Washington University engineers develop technology for COVID-19 kits

A team of engineers is developing a new biosensor which can be used for rapid COVID-19 testing.

The team received federal funding in order to develop more biosensor-based testing kits. The unprecedented global health threat caused by the coronavirus pandemic is a significant factor influencing both future and current public health and economic decisions.

Whilst there is still no cure, massive testing has been deployed in several areas to prevent the disease from spreading extensively. Thus, testing for such antibodies must be quick, fast, and easy to distribute through the population.

For most cases, the safest option is a point-of-care test. Instead of sending a sample to a different laboratory for analysis, this type of test displays findings easily when performed.

New biotechnology biosensor called plasmonic fluor

A team of engineers at the McKelvey School of Engineering at Washington University in St. Louis created a rapid, highly sensitive, and reliable biosensor based on an ultra-light fluorescent nanoprobe.

According to professor Srikanth Singamaneni, the newly developed biosensor is plasmonic-fluor-based. This could work 100 times more sensitive than the typical SARS-CoV-2 antibody detection methods.

The biotechnology will enable clinicians and researchers to easily identify positive cases and alleviate the chances of false negatives. It is also ideal in resource-limited areas because it requires fewer complex instruments to read the results.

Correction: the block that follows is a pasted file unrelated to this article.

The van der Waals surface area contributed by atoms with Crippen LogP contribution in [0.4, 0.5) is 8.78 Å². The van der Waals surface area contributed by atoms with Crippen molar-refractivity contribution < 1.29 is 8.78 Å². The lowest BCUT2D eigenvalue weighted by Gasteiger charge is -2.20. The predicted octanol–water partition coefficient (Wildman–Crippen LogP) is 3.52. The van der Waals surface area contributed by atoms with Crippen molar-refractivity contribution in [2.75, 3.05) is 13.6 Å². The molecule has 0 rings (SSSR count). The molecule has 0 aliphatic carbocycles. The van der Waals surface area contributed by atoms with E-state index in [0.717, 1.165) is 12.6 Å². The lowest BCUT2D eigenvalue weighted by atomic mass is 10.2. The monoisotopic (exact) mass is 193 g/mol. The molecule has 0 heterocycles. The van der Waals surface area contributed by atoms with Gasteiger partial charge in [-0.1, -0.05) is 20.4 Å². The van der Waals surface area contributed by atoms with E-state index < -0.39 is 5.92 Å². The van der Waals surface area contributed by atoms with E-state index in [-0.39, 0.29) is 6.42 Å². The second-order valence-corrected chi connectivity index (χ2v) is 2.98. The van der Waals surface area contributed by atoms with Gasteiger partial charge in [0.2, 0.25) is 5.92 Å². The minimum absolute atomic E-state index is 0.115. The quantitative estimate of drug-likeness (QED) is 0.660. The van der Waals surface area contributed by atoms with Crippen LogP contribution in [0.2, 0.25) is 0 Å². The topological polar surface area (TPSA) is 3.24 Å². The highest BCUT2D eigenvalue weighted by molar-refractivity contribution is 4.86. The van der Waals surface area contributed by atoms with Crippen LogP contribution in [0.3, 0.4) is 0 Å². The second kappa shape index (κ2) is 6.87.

How does it work

Plasmonic fluors are nanoscale particles with high sensitivity. These give off ultra-bright signals when detecting the target molecules. Case in point, antibodies protecting against the SARS-Cov-2 virus will be distinguished.

The plasmonic-fluors will be printed on a paper-based medium enabling even low levels of antibodies to give off a bright fluorescent signal visible to the naked eye. Additionally, the test will use different signaling methods to indicate high and low antibody concentrations.

Useful but not perfect

Fluorescence is used in scientific research and clinical laboratories as a guide to accurately see and track target biomolecules. It is a very useful device but it is not perfect.

The lead author of the paper has stated that increasing the brightness of a nanolabel is extremely challenging. If the fluorescent signal is not strong enough to stand out against background signals, researchers may miss seeing something less abundant but important.

Fortunately, gold nanoparticles are being utilized as an antenna, strongly absorbing and scattering light. The light are consequently funnelled to the fluorophores which increases the fluorescence emission.

The National Science Foundation has awarded the team a $100,008 grant toward developing a COVID-19 test using plasmonic-fluor. The federal funding for the newly developed technology will potentially yield to more Covid-19 testing kits being deployed broadly.

Image Courtesy of PIRO4D/Pixabay

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